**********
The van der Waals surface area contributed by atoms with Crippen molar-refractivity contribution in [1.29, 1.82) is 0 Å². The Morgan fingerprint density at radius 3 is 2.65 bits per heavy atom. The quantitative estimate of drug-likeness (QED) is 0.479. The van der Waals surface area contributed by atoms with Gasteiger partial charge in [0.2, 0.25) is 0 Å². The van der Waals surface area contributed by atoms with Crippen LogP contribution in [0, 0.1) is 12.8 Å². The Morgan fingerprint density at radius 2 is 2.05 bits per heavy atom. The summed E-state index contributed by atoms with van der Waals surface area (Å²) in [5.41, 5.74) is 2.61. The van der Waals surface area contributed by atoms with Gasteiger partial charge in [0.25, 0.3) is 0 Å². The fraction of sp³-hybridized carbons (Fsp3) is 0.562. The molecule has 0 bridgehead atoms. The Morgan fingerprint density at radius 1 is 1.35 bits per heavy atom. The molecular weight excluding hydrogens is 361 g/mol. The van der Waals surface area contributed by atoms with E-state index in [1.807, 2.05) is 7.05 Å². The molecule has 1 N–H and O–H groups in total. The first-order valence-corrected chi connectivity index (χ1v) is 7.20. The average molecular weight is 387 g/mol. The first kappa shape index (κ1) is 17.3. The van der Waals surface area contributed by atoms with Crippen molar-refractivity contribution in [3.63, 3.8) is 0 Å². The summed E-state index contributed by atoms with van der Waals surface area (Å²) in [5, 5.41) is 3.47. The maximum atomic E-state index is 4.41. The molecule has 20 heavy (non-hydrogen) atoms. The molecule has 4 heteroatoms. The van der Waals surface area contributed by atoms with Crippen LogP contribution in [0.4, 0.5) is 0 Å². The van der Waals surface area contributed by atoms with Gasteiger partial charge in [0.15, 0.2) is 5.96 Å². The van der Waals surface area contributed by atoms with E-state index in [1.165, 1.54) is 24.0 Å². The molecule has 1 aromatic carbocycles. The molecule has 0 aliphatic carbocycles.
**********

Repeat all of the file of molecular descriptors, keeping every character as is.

The van der Waals surface area contributed by atoms with Crippen molar-refractivity contribution in [1.29, 1.82) is 0 Å². The Morgan fingerprint density at radius 3 is 2.65 bits per heavy atom. The quantitative estimate of drug-likeness (QED) is 0.479. The van der Waals surface area contributed by atoms with Gasteiger partial charge in [0.2, 0.25) is 0 Å². The van der Waals surface area contributed by atoms with Crippen LogP contribution in [0, 0.1) is 12.8 Å². The Morgan fingerprint density at radius 2 is 2.05 bits per heavy atom. The summed E-state index contributed by atoms with van der Waals surface area (Å²) in [5.41, 5.74) is 2.61. The van der Waals surface area contributed by atoms with Gasteiger partial charge in [0.25, 0.3) is 0 Å². The fraction of sp³-hybridized carbons (Fsp3) is 0.562. The molecule has 0 bridgehead atoms. The Morgan fingerprint density at radius 1 is 1.35 bits per heavy atom. The molecular weight excluding hydrogens is 361 g/mol. The van der Waals surface area contributed by atoms with E-state index in [1.807, 2.05) is 7.05 Å². The molecule has 1 N–H and O–H groups in total. The first-order valence-corrected chi connectivity index (χ1v) is 7.20. The average molecular weight is 387 g/mol. The first kappa shape index (κ1) is 17.3. The van der Waals surface area contributed by atoms with Crippen molar-refractivity contribution in [3.63, 3.8) is 0 Å². The summed E-state index contributed by atoms with van der Waals surface area (Å²) in [5, 5.41) is 3.47. The maximum atomic E-state index is 4.41. The molecule has 20 heavy (non-hydrogen) atoms. The molecule has 4 heteroatoms. The van der Waals surface area contributed by atoms with Crippen LogP contribution in [0.4, 0.5) is 0 Å². The van der Waals surface area contributed by atoms with Gasteiger partial charge in [0.15, 0.2) is 5.96 Å². The van der Waals surface area contributed by atoms with E-state index in [1.165, 1.54) is 24.0 Å². The molecule has 1 aromatic carbocycles. The molecule has 0 aliphatic carbocycles.